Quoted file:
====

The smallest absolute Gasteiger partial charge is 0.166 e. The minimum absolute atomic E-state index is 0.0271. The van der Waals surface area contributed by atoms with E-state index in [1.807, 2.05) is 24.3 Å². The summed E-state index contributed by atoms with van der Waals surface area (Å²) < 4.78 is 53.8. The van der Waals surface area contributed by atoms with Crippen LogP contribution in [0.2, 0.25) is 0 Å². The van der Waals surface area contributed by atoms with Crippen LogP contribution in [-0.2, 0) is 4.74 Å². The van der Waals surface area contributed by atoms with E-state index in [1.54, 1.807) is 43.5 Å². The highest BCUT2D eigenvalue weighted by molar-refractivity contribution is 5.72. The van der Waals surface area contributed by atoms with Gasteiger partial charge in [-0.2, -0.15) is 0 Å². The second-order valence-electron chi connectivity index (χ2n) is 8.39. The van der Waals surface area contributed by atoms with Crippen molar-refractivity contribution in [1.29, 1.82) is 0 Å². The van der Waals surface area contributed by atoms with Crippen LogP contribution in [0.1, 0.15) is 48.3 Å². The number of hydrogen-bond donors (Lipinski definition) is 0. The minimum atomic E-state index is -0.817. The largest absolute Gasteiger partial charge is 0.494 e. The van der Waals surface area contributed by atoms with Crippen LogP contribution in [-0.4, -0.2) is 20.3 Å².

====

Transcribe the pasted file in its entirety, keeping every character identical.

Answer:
The smallest absolute Gasteiger partial charge is 0.166 e. The minimum absolute atomic E-state index is 0.0271. The van der Waals surface area contributed by atoms with E-state index in [1.807, 2.05) is 24.3 Å². The summed E-state index contributed by atoms with van der Waals surface area (Å²) < 4.78 is 53.8. The van der Waals surface area contributed by atoms with Crippen LogP contribution in [0.2, 0.25) is 0 Å². The van der Waals surface area contributed by atoms with Crippen LogP contribution in [-0.2, 0) is 4.74 Å². The van der Waals surface area contributed by atoms with E-state index in [1.54, 1.807) is 43.5 Å². The highest BCUT2D eigenvalue weighted by molar-refractivity contribution is 5.72. The van der Waals surface area contributed by atoms with Gasteiger partial charge in [-0.2, -0.15) is 0 Å². The second-order valence-electron chi connectivity index (χ2n) is 8.39. The van der Waals surface area contributed by atoms with Crippen molar-refractivity contribution in [1.29, 1.82) is 0 Å². The van der Waals surface area contributed by atoms with Crippen LogP contribution in [0.1, 0.15) is 48.3 Å². The number of hydrogen-bond donors (Lipinski definition) is 0. The minimum atomic E-state index is -0.817. The largest absolute Gasteiger partial charge is 0.494 e. The van der Waals surface area contributed by atoms with Crippen LogP contribution in [-0.4, -0.2) is 20.3 Å².